Art collective affirms trans students’ creativity, legacy

Founded in 2019, deadname.arts gives trans and non-binary students a space to create.

(Left) Osimiri Sprowal, a senior Africology major and executive director of deadname.arts, and K.V. Brown, a freshman psychology major and a member of deadname.arts, stand in front of the Tyler School of Art and Architecture on Feb. 3. | JEREMY ELVAS / THE TEMPLE NEWS

To Osimiri Sprowal, transgender people are “walking art.”

Sprowal is the founder and executive director of deadname.arts, an art collective for transgender and nonbinary individuals. It is “the only non-cis artist collective” in Philadelphia, according to deadname.arts’ Instagram page.

“We are art, period, because art is to create something that did not exist,” said Sprowal, a senior Africology major. “My entire life is creating myself as someone who did not exist yesterday and might not exist tomorrow depending on how I feel or what’s going on in my body.”

The collective was founded in 2019, and focuses on giving gender non-conforming artists a space to express themselves through art showcases, visual displays, poetry and events “catered to people who aren’t cis,” Sprowal said.

“I think that deadname is a vital space for trans artists because in a lot of cisgender spaces, I find that trans artistry is not seen, it is not advocated for and it is not affirmed and protected in the ways that it should be,” said Ronnie Nocella, a senior political science major and the collective’s executive producer. “As an all-trans and gender variant organization … we want to create the space to give trans artists the compensation and the reward that they deserve.”

According to a 2015 report by the National Center for Transgender Equality, 48 percent of transgender individuals have reported “being denied equal treatment, verbally harassed, and/or physically attacked in the past year because of being transgender.”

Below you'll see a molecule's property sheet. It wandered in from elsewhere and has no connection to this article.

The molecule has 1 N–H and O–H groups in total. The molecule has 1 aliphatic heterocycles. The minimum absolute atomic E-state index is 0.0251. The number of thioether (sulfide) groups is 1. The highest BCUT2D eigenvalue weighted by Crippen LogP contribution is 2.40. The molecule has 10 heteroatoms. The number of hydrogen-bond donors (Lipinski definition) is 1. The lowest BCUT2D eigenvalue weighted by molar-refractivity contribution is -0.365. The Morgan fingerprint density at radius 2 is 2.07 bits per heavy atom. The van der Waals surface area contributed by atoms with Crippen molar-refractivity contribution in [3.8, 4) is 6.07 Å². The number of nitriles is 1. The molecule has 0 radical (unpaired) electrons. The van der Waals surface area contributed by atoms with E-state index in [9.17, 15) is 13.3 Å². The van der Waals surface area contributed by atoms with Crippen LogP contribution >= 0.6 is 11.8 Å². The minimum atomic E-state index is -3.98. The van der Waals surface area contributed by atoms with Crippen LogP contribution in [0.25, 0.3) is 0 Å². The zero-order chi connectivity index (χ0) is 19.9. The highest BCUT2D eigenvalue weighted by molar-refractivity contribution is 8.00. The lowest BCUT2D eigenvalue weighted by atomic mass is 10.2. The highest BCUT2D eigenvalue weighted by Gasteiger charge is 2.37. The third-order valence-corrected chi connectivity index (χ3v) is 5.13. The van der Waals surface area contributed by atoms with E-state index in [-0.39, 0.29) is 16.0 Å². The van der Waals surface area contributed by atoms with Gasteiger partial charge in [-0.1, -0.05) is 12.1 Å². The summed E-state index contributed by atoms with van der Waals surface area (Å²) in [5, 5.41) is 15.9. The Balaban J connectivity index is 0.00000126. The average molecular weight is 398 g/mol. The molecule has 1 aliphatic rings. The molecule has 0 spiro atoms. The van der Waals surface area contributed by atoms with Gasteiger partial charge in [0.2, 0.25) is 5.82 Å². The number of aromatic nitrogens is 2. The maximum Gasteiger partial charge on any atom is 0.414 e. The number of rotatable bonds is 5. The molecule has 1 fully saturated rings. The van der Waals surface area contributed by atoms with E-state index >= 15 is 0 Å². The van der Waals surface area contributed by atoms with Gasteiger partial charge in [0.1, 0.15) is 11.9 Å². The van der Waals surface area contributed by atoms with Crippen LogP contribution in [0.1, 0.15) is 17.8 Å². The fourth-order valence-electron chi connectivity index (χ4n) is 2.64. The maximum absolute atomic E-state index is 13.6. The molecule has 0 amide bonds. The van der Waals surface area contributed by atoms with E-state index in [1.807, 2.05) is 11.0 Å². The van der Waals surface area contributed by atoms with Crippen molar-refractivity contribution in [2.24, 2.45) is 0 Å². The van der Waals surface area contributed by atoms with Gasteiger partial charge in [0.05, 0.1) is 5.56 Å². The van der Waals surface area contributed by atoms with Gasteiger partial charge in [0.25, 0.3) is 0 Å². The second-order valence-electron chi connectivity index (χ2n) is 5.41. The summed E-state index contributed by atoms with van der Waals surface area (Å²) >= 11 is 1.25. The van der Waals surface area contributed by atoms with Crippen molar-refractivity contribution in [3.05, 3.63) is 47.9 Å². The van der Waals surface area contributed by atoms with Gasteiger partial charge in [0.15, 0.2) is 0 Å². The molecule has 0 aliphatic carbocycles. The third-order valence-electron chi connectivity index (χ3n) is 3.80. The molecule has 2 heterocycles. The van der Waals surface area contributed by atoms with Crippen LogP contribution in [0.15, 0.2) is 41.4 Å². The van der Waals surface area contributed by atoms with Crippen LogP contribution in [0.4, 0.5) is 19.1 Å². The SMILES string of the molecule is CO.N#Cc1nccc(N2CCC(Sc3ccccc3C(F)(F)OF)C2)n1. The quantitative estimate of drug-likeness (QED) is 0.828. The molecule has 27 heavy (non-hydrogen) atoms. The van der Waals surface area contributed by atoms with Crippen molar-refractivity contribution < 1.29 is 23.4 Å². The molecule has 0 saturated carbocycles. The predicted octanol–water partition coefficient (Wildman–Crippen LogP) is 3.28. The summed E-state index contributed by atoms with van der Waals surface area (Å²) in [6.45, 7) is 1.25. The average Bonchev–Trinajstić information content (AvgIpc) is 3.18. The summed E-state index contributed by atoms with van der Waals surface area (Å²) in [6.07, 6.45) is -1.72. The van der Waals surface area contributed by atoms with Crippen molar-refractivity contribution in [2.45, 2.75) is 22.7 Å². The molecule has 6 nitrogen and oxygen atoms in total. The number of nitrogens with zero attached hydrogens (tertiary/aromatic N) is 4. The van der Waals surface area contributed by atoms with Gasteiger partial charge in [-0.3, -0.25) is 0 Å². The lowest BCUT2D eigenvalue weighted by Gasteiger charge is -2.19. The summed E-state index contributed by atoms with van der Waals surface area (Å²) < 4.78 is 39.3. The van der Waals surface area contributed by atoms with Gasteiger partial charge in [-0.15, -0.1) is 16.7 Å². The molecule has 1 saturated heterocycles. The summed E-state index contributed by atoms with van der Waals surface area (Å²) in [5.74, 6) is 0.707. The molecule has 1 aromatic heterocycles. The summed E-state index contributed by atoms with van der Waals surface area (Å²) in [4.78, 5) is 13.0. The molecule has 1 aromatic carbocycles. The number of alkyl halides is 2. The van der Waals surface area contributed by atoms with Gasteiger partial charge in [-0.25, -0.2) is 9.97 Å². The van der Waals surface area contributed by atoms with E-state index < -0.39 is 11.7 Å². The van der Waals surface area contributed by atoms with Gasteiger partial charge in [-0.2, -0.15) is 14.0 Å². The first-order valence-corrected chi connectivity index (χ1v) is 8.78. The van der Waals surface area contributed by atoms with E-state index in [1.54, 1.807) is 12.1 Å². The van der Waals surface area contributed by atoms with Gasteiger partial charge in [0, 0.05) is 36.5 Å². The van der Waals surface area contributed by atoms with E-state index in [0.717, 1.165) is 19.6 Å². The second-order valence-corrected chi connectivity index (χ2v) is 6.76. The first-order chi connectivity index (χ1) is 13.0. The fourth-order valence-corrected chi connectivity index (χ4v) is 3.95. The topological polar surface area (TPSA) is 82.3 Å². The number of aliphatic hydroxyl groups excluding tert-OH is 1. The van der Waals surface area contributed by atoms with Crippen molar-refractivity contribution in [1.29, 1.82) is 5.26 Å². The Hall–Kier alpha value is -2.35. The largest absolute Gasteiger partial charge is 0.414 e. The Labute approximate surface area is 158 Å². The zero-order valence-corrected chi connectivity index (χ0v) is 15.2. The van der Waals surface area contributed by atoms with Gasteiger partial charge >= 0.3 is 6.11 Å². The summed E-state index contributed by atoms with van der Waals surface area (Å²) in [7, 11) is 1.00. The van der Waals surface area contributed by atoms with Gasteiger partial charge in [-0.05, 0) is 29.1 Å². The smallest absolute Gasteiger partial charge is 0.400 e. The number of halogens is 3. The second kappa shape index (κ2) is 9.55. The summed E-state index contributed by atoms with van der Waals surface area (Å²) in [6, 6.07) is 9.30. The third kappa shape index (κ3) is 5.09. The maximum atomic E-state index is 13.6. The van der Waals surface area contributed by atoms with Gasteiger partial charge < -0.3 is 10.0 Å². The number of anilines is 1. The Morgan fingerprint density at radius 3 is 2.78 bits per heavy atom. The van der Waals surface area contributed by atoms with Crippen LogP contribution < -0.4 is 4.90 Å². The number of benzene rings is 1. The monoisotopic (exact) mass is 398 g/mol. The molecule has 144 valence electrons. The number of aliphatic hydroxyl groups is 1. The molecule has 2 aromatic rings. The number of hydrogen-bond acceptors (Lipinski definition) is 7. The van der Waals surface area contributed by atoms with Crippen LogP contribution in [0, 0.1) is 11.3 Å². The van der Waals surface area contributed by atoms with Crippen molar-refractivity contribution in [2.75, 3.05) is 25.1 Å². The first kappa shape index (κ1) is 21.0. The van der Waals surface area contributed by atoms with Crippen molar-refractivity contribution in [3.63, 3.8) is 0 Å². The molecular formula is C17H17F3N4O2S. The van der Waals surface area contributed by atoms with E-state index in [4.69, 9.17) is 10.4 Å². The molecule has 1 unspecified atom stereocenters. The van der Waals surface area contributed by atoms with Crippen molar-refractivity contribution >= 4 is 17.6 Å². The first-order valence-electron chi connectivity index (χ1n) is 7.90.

“I experience violence 24/7,” Sprowal said. “Everyone in my collective experiences violence 24/7. The point of making a house is so you get to say who’s in it and who’s not. So if I say there’s no cis people in my house, there’s no cis people in my house.”

During the fall semester, deadname.arts participated in a poetry reading fundraiser for the Philadelphia Indigenous community. The collective will hold an open call in the coming weeks for transgender and nonbinary visual artists, dancers and musicians to audition to join the collective, Sprowal said.

The LGBTQ community has not always been able to openly celebrate their identities, said Brad Windhauser, an associate professor for the gender, sexuality and women’s studies program.

Historically, LGBTQ individuals have had to “carve out spaces that mainstream society has not made available to [them],” Windhauser added.

In the past, these spaces were often exclusively “geared toward adults,” like gay bars and clubs, Windhauser said. But in the 1980s and 1990s, at the height of the AIDS crisis, the LGBTQ community began to emphasize community-building and activism, and different types of LGBTQ spaces were more common, reported Urban Omnibus, the Architectural League of New York’s online publication.

“Because [the LGBTQ community has] also had struggles being accepted in family units, communities, whatever, we’ve had to form our own communities that have nurtured us,” Windhauser said. “Having spaces that are dedicated to us, particularly youth, has been hyper-important. …Having artistic spaces enables them to not just process their experiences, but share those experiences in ways that other communities have always had the privilege of doing.”

Transgender and nonbinary first-year college students rate themselves lower than the national average in social self-confidence, but higher than the national average in confidence in their creativity and artistic ability, according to a 2018 report by the UCLA Law Williams Institute on Sexual Orientation and Gender Identity Law and Public Policy.

Deadname.arts exists to give transgender and nonbinary individuals a way to define their own legacy, Nocella said.

“I think that the most powerful thing that a gender-expansive person has is their name and autonomy over how their name is known for the rest of time,” Nocella added. “That is why our organization is so vital because we make sure that people’s names are known as we want them to be known for the rest of time.”

Be the first to comment

Leave a Reply

Your email address will not be published.